Konstantin Aranovsky, a Russian Constitutional Court judge believes that the Russian Federation should renounce the status of the successor to the Soviet Union, as, in his opinion, the latter was created illegally and pursued a repressive and terrorist policy.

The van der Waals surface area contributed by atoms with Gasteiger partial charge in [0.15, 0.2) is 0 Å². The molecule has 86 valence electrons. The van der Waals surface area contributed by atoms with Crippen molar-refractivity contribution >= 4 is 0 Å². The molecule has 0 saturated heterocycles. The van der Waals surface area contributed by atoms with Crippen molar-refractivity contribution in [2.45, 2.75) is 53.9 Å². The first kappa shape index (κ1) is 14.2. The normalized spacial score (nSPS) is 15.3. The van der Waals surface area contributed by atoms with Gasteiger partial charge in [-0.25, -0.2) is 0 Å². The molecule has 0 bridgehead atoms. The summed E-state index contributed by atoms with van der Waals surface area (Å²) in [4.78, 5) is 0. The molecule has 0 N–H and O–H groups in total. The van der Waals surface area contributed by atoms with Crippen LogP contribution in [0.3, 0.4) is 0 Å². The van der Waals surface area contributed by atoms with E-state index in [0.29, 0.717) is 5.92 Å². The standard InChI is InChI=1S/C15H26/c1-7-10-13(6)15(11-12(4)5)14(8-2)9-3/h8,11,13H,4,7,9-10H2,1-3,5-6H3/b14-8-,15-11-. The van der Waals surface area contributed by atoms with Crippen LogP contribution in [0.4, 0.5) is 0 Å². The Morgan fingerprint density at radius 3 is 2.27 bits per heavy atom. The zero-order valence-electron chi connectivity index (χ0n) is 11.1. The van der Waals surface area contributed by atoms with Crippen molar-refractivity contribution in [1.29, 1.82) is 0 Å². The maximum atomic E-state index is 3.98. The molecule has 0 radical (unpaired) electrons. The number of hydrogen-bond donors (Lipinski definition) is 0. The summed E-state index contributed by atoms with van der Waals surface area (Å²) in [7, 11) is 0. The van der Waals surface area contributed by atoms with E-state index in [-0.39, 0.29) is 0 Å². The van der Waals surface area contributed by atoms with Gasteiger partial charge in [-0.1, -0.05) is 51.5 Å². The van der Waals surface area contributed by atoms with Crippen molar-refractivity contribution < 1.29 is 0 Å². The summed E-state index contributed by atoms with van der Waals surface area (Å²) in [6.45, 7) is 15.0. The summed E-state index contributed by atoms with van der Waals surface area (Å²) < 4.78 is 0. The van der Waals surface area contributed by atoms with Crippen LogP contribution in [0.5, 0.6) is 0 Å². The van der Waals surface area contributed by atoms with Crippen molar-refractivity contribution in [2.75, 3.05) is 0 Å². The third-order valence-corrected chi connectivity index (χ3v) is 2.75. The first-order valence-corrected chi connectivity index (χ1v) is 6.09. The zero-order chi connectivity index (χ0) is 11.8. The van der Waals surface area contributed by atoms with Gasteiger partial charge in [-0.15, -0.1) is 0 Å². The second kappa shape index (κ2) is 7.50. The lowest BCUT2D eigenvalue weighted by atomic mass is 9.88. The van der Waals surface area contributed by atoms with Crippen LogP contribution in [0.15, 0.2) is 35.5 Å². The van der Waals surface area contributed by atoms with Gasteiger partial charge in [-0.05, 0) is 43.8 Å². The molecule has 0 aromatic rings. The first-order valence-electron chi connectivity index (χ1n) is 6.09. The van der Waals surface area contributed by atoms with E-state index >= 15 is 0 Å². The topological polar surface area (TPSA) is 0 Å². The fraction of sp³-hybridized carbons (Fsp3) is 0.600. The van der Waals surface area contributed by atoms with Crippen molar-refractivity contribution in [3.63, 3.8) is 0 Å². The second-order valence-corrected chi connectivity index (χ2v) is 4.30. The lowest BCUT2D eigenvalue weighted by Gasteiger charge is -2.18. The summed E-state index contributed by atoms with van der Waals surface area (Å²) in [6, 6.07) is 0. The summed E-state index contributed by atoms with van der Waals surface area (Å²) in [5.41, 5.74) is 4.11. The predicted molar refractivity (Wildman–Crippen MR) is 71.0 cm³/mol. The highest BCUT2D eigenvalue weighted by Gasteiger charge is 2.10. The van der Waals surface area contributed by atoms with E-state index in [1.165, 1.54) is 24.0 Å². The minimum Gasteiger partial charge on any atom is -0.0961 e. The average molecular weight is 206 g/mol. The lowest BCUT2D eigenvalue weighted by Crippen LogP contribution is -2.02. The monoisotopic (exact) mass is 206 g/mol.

Konstantin Aranovsky, a judge of the Constitutional Court of the Russian Federation, expressed his dissenting opinion on the case of compensation for the losses of three women who lost their homes due to the repressive policy of the USSR. The verdict in the case was issued by the court last December. The court took the side of the plaintiffs. Aranovsky did not oppose the court resolution in essence, but called into question the rationality of apportioning responsibility for the crimes of the Soviet state system to Russia. In his opinion, Russia is not a successor of the Soviet Union, but a substitute for it on the territory previously occupied by the USSR.Aranovsky defined the Soviet Union as an illegally established state entity. In this case, Russia that occupied the territory of the Soviet Union, should take into account the consequences of establishment of the USSR, including the rehabilitation of victims of its policy. However, rehabilitation should not be portrayed as an admission of its illegal actions and compensation for the damage caused by it, says Kommersant FM. Aranovsky considers the Soviet Union's policy as systematic repression and terrorist acts. Russia should not be responsible for them. For this purpose, its Constitution should stipulate that modern Russia has nothing to do with the crimes of Soviet totalitarian regime. He insists that Russia was formed not as a new form of the USSR, but in its place and against the Soviet Union. Aranovsky underlines that the damages to victims of the Soviet policy should be awarded on the grounds of mercy, commitments to truth and responsibility.Plaintiffs in the high-profile case demanded to provide them with housing in Moscow. All women were born in a special settlement for the people who were repressed in Soviet times, although their parents had lived in the capital before expulsion. The plaintiffs considered their Moscow flats to be illegally taken away by the Soviet regime. The Constitutional Court found their claims legitimate. However, Aranovsky stresses that although Russia replaced the Soviet but not carry on its policies, it is obliged to take into account the negative consequences of the previous state formation. In Aranovsky’s opinion, the responsibility for years of repression and other terrorist actions against its own citizens lies with the USSR, and it cannot be transferred to another subject of legal relations, namely, to Russia.From the legal point of view, the Russian Federation is not interested in officially admitting that it was involved in the repressions of the USSR and in positioning itself as the successor to the country of collapsed socialism. At one time, the Soviet Union was illegally formed, having removed the Constituent Assembly. Later the USSR organized repressions and other crimes against humanity. The state with the history of this kind has no right to exist in the modern world, as it insults of freedom and justice, says Aranovsky.According to him, the state system of the Soviet Union was based on the illegal merging of the political parties and the entities endued with power, which had no relationship to the constitutional state system. The Soviet Union systematically repressed its citizens and allowed itself to rehabilitate victims selectively over short periods of time. However, they retained some fictitious guilt on them. At the same time, the state did not compensate the repressed individuals for the damages and did not recognize responsibility for what it had done. On the other hand, Russia has no reason to hold itself responsible for the crimes of totalitarianism, since contemporary Russia was established as an alternative to and a substitute for it, according to Aranovsky’s differing opinion. He also recalls that firefighters do not declare themselves successors to arsonists in order to extinguish fires and save people. Therefore, one doesn't need to be considered a successor of the Soviet system to correct its crimes, it's enough to adhere to the principles of mercy and truth, said Aranovsky.Aranovsky's dissenting opinion caused discontent in the State Duma. Mikhail Yemelyanov, first deputy speaker of the lower house committee on state construction and legislation, said in an interview with RIA Novosti that he regarded Aranovsky's opinion as strange and not adequate to the position of the Constitutional Court judge. One shouldn't mix the continuity of the state and the political system, Yemelyanov said.Oleg Orlov, chairman of the board of the Memorial human rights center, highlighted that, unfortunately, at the time of the collapse of the USSR, Russia did not declare separation from its criminal and terrorist actions. However, Russia’s recognition of responsibility for political crimes of the USSR is an obligatory and unconditional step of any state that would have emerged on the territory of the Soviet Union.